- Kirsten Frattini
Mount Hamilton, Diablo and Mountain High all targets
Janier Acevedo, Garmin-Sharp's newest signing, is aiming to show is strength during three decisive climbs at the Tour of California: Mount Hamilton, Mount Diablo and Mountain High. The Colombian hopes to show his value as an overall contender as he heads into his debut Tour de France.
"Our team has a lot of ambitions to win a lot of races," Acevedo told Cyclingnews. "I haven't done too much racing yet but I want to do well here and then I'll be racing the Tour de France, my first Tour, and my role again will be to do well during the climbing stages."
The climbing begins at the Tour of California during Stage 3's 177km race that starts in San Jose, ascends Mount Hamilton and finishes on the summit of Mount Diablo, gaining nearly 11,000ft of elevation. Although the stages in between will be challenging, the true climbing continues during Stage 6 with nearly 12,000ft of elevation and the summit on Mountain High North.
Last year, Acevedo surprised the overall contenders with Stage 3 win on the summit finish at Palm Springs Aerial Tramway. He reached the summit ahead of the BMC Racing's Tejay van Garderen, who eventually won the overall title. The performance moved him into the overall race lead, one of the biggest podium appearances for his then US domestic team Jamis-Hagens Berman.
He remained in the race lead for the following three days until Stage 5, when he missed the decisive split in crosswinds and was knocked into third place in the overall. He continued to slip into fifth place after the time trial but another strong performance during Stage 7 on Mount Diablo, where he finished second...
- Article published:
- May 11, 2014, 19:39 BST
- Alasdair Fotheringham
Norwegian showing rising form in first Giro since 2009
Sky’s Edvald Boasson Hagen delivered an impressive performance in stage three of the Giro d’Italia, delivering a near faultless leadout for Ben Swift before finishing sixth himself in Dublin.
Riding his first Giro d'Italia since 2009 when he won stage seven for his previous team, HTC, Boasson Hagen made a powerful drive through the front ranks of the peloton with Swift in his wake even though the Norwegian had crashed during the stage. But despite his left shoulder taking a heavy blow, 'Eddie' was still able to fulfill his team role in the final bunch sprint.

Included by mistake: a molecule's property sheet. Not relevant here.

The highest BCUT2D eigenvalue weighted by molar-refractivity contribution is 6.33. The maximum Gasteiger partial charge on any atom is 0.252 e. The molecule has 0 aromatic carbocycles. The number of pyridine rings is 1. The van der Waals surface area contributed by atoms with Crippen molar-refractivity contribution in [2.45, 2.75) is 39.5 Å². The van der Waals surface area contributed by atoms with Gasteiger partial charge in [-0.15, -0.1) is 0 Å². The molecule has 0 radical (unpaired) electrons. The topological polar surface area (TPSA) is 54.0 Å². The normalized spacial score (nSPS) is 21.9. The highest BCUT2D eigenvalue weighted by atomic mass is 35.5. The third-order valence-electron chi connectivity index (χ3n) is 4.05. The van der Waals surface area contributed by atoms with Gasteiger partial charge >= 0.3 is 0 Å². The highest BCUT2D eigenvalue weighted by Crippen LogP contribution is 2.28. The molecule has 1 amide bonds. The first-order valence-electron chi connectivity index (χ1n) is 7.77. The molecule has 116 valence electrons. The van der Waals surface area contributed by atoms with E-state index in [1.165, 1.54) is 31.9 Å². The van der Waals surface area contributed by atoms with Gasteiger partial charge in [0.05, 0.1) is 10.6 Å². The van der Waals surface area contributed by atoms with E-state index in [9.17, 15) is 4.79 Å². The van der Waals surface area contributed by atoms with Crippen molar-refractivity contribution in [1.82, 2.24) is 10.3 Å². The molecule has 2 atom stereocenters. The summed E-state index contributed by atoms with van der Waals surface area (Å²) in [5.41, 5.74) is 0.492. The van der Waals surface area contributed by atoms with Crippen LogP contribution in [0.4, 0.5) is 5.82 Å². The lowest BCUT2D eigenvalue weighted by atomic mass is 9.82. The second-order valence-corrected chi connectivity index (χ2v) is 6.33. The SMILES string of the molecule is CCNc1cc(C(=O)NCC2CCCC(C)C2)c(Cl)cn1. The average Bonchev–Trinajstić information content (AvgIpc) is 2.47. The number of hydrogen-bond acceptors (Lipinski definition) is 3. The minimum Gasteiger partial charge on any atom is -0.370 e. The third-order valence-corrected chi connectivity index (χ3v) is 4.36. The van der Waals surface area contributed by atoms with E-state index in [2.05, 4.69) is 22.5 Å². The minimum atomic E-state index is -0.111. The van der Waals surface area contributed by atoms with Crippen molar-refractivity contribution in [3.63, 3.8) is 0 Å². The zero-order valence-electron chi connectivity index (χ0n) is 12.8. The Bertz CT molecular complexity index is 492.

“I was always supposed to do the leadout but I wasn’t expecting to crash,” the 26-year-old said with a slightly wry grin as he warmed down on the rollers outside the Sky team bus.
“The bunch wasn’t going so fast, so I could get back on, and then the pain in my shoulder eased a bit and I managed to do the leadout.”
After Cannondale had upped the pace in the last kilometre, Boasson Hagen made no errors when he tackled a chicane that arguably represented the biggest challenge for the strung-out pack.
“I was first man through the S-bend [in the final kilometre]” - with Swift in third place, close behind - “and gave it full gas to the finish. Swifty got second, it was a pity he didn’t make it but he was close.”
“The team gave it everything they had, it was very difficult with all the headwind, and we were almost there. My job was to get through the S-bend in first place. Swift was really close. We just have to keep trying. There are still many stages to go for Sky.”
As for the crash, Boasson recounted he was “at a roundabout and someone crashed in front of me. I was ok” - initially staying upright - “I could brake all right,...
- Article published:
- May 11, 2014, 20:48 BST
- Barry Ryan
German wins second successive sprint stage
If Marcel Kittel’s victory in Belfast the previous day had been a case of painting by numbers, his win in Dublin at the end of stage 3 of the Giro d’Italia was something of a masterpiece, as he made up a huge deficit in the finishing straight to overhaul Ben Swift (Sky) at the death.
When the peloton swung onto Merrion Square and past the National Gallery of Ireland, the German found himself lying ten places off the front and seemingly out of the picture for the sprint. Even with 200 metres remaining, Kittel was still very much in the background, but somehow he summoned the strength to drag himself back into contention. Although his Giant-Shimano team had taken care to prepare the canvas ahead of the finale, mindful of the technical run-in to Dublin, Kittel found himself squeezed out of position just after the bunch had crossed over the Liffey.
“With 1.3 kilometres to go, I lost the wheel of Tom Veelers because I was sandwiched between two riders and I had to let go of the wheel or I’d crash,” Kittel explained in his post-race press conference.
“Afterwards, I was in maybe 12th or 13th positon for the sprint, really far back, but fortunately I was on the wheel of [Nacer] Bouhanni, who was probably in the same situation and trying to close gaps in front. Then I saw the finish, I knew how far it was and I just tried everything.”
Kittel only passed Swift inside the final 50 metres, yet his turn of pace was such that he had almost an entire bike length in hand by the finish. Not that the win had come easily to the German – rather than celebrate for the television cameras, his first act on crossing the line was to dismount and sit on the tarmac, stricken from his effort on that final false flat.
“I sprinted as hard as I could and I sprinted for much longer...